Science News This Week:
1) Skulls reveal Neandertal’s hodge-podge genealogy:
Fossil treasure trove shows nuances in hominid family tree. The Neandertal branch of the hominid family tree just got a lot more shrublike. Ancient skulls from a desolate Spanish cave have a hodge-podge of Neandertal and non-Neandertal features, suggesting the species underwent a long period of evolutionary fits and starts before emerging as full-fledged Neandertals some 200,000 years ago.
A battery of dating techniques indicates that the 17 skulls, seven of which were analyzed for the first time, are roughly 430,000 years old. The age means the fossils are the oldest reliable evidence of recognizable Neandertal features, says paleontologist Juan Luis Arsuaga of Complutense University of Madrid, who led the new analysis. The ancient age also suggests that the Neandertals’ evolutionary roots reach much farther back in time than that of humans, whose characteristic features don’t appear in the fossil record until some 200,000 years ago in Africa.
2) Ovarian cancer treatment discovered by researchers:
A new treatment for ovarian cancer can improve response rates (increase the rate of tumor shrinkage) and prolong the time until cancers recur, research shows. In addition, this breakthrough showed a trend in improving survival although these data are not yet mature. "This is an exciting new targeted medication in treating recurrent ovarian cancer. Recurrent ovarian cancer is almost always fatal and new treatments are desperately needed," said one researcher.
Doctors at the University of Arizona Cancer Center at St. Joseph's Hospital and Medical Center in Phoenix reported today in Lancet Oncology that a new treatment for ovarian cancer can improve response rates (increase the rate of tumor shrinkage) and prolong the time until cancers recur. In addition, this breakthrough showed a trend in improving survival although these data are not yet mature.
Trebananib (formally known as AMG 386; Amgen) is a first-in-class peptide-Fc fusion protein (or peptibody) that targets angiogenesis (the growth of new blood vessels into cancerous tumors) by inhibiting the binding of both angiopoietin 1 and 2 to the Tie2 receptor. This is very different mechanism of action than other agents that also effect angiogenesis by inhibiting vascular endothelial growth factor (VEGF) such as bevacizumab (Avastin; Genentech).
Trebananib does not increase the risks of hypertension (high blood pressure) and bowel perforation like bevaciuzmab, but still has a similar impact on tumor shrinkage and delaying cancer progression.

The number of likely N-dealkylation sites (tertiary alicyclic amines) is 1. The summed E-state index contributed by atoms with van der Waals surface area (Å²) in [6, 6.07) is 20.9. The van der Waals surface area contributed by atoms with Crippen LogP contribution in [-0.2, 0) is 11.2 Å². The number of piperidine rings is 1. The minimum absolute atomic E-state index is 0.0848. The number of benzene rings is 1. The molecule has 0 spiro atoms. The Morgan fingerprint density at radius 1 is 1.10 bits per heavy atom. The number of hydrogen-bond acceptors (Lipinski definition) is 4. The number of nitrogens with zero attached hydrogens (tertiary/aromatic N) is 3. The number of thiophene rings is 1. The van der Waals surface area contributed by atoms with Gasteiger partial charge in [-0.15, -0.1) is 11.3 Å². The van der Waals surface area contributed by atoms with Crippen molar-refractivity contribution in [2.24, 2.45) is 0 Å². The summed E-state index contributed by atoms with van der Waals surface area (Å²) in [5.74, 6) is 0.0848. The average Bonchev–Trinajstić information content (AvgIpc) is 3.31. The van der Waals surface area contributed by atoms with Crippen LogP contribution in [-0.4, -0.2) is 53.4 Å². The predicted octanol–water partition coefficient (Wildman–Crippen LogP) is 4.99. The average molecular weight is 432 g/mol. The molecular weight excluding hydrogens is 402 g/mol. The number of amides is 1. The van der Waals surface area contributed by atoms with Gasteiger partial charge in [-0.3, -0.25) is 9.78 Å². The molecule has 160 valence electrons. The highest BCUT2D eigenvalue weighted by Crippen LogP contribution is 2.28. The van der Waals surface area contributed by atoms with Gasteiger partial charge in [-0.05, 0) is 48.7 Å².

Neither agent has shown a definitive increase in survival at this point. TRINOVA-1 was a randomized prospective phase III clinical trial that added trebananib or placebo to standard chemotherapy (weekly paclitaxel) among 919 women with recurrent ovarian cancer patient from 179 sites in 32 countries.
The trial was run by Professor Bradley J. Monk MD who directs the Division of Gynecologic Oncology at the University of Arizona Cancer Center at St. Joseph's in Phoenix and sponsored by Amgen. Dr. Monk's site also was the largest enrolling site in Arizona.
"This is an exciting new targeted medication in treating recurrent ovarian cancer. Recurrent ovarian cancer is almost always fatal and new treatments are desperately needed," said Dr. Monk. "TRINOVA-1 also showed that angiogenesis is a complex process in oncology and many new targets like angiopoietin 1/2 will allow us to more effectively inhibit the growth of new blood vessels that are necessary for cancer growth, metastases and progression. If we can stop cancers from growing by choking off their blood supply, we can help our patients feel better and live longer."
Amgen, the manufacturer of trebananib has not yet filed this agent with the US Food and Drug Administration (FDA) but has also enrolled two other ovarian cancer phase III trials that have not yet had reported results (TRINOVA-2 [NCT01281254], and TRINOVA-3 [NCT01493505]).
TRINOVA-2 is evaluating pegylated liposomal doxorubicin in combination with either placebo or trebananib in previously treated patients with ovarian cancer while TRINOVA-3, also known as ENGOT -Ov2 and Gynecologic Oncology Group -- 3001, is studying the use of trebananib in front-line treatment adding it to carboplatin/paclitaxel. The results of these two additional trials are expected within a year and will hopefully add to a successful FDA application for approval making this agent available to American women with ovarian cancer.
3) New horned dinosaur reveals unique wing-shaped headgear: